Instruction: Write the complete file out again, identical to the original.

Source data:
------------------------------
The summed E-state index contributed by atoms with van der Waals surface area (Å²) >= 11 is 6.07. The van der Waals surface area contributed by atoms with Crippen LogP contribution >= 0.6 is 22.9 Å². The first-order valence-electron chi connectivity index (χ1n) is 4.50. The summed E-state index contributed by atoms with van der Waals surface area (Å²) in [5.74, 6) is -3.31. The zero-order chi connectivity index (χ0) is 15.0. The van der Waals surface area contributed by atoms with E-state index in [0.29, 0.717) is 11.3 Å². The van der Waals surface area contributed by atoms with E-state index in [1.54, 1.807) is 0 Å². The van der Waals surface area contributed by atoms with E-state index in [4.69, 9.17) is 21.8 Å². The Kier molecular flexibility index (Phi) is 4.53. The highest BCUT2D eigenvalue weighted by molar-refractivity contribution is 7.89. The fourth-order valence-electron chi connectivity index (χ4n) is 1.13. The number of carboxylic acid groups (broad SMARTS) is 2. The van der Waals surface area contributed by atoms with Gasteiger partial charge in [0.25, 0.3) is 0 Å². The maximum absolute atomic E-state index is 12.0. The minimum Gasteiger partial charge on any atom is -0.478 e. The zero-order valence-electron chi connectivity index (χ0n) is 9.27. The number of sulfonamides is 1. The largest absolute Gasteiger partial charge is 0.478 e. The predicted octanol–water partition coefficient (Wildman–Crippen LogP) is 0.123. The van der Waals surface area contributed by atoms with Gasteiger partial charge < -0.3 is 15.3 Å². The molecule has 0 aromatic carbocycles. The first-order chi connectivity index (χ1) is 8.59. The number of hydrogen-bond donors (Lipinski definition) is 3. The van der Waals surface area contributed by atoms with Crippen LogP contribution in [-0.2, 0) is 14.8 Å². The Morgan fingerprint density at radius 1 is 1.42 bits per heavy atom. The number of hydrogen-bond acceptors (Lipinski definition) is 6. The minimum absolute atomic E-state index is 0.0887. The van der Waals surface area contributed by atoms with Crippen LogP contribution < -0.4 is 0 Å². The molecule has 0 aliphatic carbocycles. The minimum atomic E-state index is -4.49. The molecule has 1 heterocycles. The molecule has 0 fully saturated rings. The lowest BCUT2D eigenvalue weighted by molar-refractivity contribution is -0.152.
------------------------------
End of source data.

The summed E-state index contributed by atoms with van der Waals surface area (Å²) >= 11 is 6.07. The van der Waals surface area contributed by atoms with Crippen LogP contribution >= 0.6 is 22.9 Å². The first-order valence-electron chi connectivity index (χ1n) is 4.50. The summed E-state index contributed by atoms with van der Waals surface area (Å²) in [5.74, 6) is -3.31. The zero-order chi connectivity index (χ0) is 15.0. The van der Waals surface area contributed by atoms with E-state index in [0.29, 0.717) is 11.3 Å². The van der Waals surface area contributed by atoms with E-state index in [1.54, 1.807) is 0 Å². The van der Waals surface area contributed by atoms with E-state index in [4.69, 9.17) is 21.8 Å². The Kier molecular flexibility index (Phi) is 4.53. The highest BCUT2D eigenvalue weighted by molar-refractivity contribution is 7.89. The fourth-order valence-electron chi connectivity index (χ4n) is 1.13. The number of carboxylic acid groups (broad SMARTS) is 2. The van der Waals surface area contributed by atoms with Gasteiger partial charge in [0.25, 0.3) is 0 Å². The maximum absolute atomic E-state index is 12.0. The minimum Gasteiger partial charge on any atom is -0.478 e. The zero-order valence-electron chi connectivity index (χ0n) is 9.27. The number of sulfonamides is 1. The largest absolute Gasteiger partial charge is 0.478 e. The predicted octanol–water partition coefficient (Wildman–Crippen LogP) is 0.123. The van der Waals surface area contributed by atoms with Gasteiger partial charge < -0.3 is 15.3 Å². The molecule has 0 aromatic carbocycles. The first-order chi connectivity index (χ1) is 8.59. The number of hydrogen-bond donors (Lipinski definition) is 3. The van der Waals surface area contributed by atoms with Crippen LogP contribution in [-0.2, 0) is 14.8 Å². The Morgan fingerprint density at radius 1 is 1.42 bits per heavy atom. The number of hydrogen-bond acceptors (Lipinski definition) is 6. The minimum absolute atomic E-state index is 0.0887. The van der Waals surface area contributed by atoms with Crippen LogP contribution < -0.4 is 0 Å². The molecule has 0 aliphatic carbocycles. The minimum atomic E-state index is -4.49. The molecule has 1 heterocycles. The molecule has 0 fully saturated rings. The lowest BCUT2D eigenvalue weighted by molar-refractivity contribution is -0.152.